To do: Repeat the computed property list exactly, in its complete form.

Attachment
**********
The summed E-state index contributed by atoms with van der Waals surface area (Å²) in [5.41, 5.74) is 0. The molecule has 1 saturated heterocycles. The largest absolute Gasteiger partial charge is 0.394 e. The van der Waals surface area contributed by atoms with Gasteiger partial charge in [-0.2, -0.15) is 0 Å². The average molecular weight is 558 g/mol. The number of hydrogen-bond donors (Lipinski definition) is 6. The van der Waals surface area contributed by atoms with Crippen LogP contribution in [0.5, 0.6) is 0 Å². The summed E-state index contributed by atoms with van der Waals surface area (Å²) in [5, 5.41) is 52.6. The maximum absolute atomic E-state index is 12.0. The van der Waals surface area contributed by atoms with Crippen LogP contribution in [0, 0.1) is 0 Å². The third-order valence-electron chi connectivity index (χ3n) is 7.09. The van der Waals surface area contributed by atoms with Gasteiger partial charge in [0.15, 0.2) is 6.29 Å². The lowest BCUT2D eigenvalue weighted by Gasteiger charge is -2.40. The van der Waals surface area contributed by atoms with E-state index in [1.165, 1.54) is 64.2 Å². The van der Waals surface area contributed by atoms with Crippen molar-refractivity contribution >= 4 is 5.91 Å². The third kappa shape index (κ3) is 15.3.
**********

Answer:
The summed E-state index contributed by atoms with van der Waals surface area (Å²) in [5.41, 5.74) is 0. The molecule has 1 saturated heterocycles. The largest absolute Gasteiger partial charge is 0.394 e. The van der Waals surface area contributed by atoms with Gasteiger partial charge in [-0.2, -0.15) is 0 Å². The average molecular weight is 558 g/mol. The number of hydrogen-bond donors (Lipinski definition) is 6. The van der Waals surface area contributed by atoms with Crippen LogP contribution in [0.5, 0.6) is 0 Å². The summed E-state index contributed by atoms with van der Waals surface area (Å²) in [5, 5.41) is 52.6. The maximum absolute atomic E-state index is 12.0. The van der Waals surface area contributed by atoms with Crippen LogP contribution in [0, 0.1) is 0 Å². The third-order valence-electron chi connectivity index (χ3n) is 7.09. The van der Waals surface area contributed by atoms with Gasteiger partial charge in [0.15, 0.2) is 6.29 Å². The lowest BCUT2D eigenvalue weighted by Gasteiger charge is -2.40. The van der Waals surface area contributed by atoms with E-state index in [1.165, 1.54) is 64.2 Å². The van der Waals surface area contributed by atoms with Crippen molar-refractivity contribution >= 4 is 5.91 Å². The third kappa shape index (κ3) is 15.3.